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  • Gary Probst

The heroin crisis

The United States is going through a crisis of heroin addiction and overdose deaths of teens and young adults are haunting the population, from major cities to the smallest of towns. Heroin addiction is extremely serious, as even a single exposure to the drug, or even synthetic opium-based drugs, can change a person's brain communication and plunge them into a severe addiction.

People are all different. One person may not experience enough damage to need the drug for ongoing use. The next person can go from a painkiler, like Vicodin, to searching for street heroin. Controlled narcotics are limited in use by the FDA for a good reason. Some people simply need more and more and more for the same effect. This causes the overdose crisis.

Genetics and early environment account for much of the difference in people. Those with a genetic predisposition to addiction may be better able to combat it with strong peer support and family connections. Those without such attachments may seek the dopamine rush that comes with the use of drugs, ranging from heroin to marijuana.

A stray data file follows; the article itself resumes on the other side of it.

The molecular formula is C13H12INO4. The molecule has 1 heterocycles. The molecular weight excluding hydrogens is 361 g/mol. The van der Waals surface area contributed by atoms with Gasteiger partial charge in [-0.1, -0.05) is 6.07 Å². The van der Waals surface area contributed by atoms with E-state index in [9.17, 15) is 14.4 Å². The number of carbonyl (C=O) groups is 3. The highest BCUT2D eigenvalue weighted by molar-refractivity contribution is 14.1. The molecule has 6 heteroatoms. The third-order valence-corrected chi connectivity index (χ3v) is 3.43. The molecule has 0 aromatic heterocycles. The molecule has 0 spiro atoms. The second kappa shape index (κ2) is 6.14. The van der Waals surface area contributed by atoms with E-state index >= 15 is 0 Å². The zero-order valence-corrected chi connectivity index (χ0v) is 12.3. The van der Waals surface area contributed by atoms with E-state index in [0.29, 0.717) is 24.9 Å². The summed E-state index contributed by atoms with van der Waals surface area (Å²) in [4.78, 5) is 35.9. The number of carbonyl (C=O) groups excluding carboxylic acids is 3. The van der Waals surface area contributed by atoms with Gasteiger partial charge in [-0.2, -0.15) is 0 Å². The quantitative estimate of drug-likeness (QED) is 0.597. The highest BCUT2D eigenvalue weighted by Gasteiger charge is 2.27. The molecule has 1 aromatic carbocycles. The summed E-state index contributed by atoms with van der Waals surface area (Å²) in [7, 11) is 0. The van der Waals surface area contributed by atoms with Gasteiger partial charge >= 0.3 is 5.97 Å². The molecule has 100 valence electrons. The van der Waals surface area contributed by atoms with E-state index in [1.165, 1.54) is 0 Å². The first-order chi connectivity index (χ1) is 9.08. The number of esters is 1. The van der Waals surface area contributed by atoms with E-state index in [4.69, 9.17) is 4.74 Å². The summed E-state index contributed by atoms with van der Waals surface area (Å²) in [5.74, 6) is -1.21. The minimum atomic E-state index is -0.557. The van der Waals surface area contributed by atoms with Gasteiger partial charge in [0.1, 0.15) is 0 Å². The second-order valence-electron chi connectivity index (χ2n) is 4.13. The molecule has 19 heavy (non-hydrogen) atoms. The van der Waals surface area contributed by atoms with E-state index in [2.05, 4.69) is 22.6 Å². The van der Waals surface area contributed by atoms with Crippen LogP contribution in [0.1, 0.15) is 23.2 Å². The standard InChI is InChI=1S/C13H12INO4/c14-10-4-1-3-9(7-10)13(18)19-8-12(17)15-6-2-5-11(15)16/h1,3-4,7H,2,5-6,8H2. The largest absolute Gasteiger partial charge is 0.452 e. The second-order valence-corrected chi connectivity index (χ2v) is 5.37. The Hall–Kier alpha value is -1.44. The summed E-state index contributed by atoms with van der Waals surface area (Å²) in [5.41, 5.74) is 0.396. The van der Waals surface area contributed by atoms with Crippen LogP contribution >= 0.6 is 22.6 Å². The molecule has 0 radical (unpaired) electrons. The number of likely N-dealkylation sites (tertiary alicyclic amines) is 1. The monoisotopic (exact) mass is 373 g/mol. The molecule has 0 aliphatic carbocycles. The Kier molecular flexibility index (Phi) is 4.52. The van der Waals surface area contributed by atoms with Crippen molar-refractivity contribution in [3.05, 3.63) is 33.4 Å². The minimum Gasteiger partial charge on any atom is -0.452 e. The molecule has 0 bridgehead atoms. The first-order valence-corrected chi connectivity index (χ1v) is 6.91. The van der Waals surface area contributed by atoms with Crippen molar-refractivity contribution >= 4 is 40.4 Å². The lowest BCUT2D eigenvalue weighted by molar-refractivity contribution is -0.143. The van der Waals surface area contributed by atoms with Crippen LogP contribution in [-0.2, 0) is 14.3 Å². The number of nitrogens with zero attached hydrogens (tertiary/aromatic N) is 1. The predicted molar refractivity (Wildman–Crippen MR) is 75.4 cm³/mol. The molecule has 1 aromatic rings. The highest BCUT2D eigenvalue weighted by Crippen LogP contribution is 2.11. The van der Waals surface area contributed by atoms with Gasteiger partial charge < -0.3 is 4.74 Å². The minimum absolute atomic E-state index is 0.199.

Anxiety plays a key role in any type of addiction, from overeating to sexual behavior and certainly regarding the use of alcohol and drugs. Although other addictions have negative long-term effects, drug use of strong narcotics, like cocaine; meth; crack cocaine and any form of heroin-like product can permanently change the brain with very limited use. Once the brain's communication patterns are disrupted, somewhat rewired, the addiction may take over the person's life. The feeling of need and helplessness increases the anxiety that created the initial spark to try the substance and a hamster wheel effect occurs.

It is very difficult to get people off narcotics. Prevention is key. Even the new potent forms of marijuana can cause permanent brain rewiring. Helping people decide not to use and helping them obtain help with anxiety is vital. A daily dose of Zoloft surely beats the dark and dangerous world of narcotics.


  1. National Drug Intelligence Center (2011). The Economic Impact of Illicit Drug Use on American Society. Washington D.C.: United States Department of Justice. Available at:, 2.4MB)

  2. Centers for Disease Control and Prevention. Smoking-Attributable Mortality, Years of Potential Life Lost, and Productivity Losses—United States, 2000–2004. Morbidity and Mortality Weekly Report. Available at: (PDF 1.4MB).

  3. Rehm, J., Mathers, C., Popova, S., Thavorncharoensap, M., Teerawattananon Y., Patra, J. Global burden of disease and injury and economic cost attributable to alcohol use and alcohol-use disorders. Lancet, 373(9682):2223–2233, 2009.

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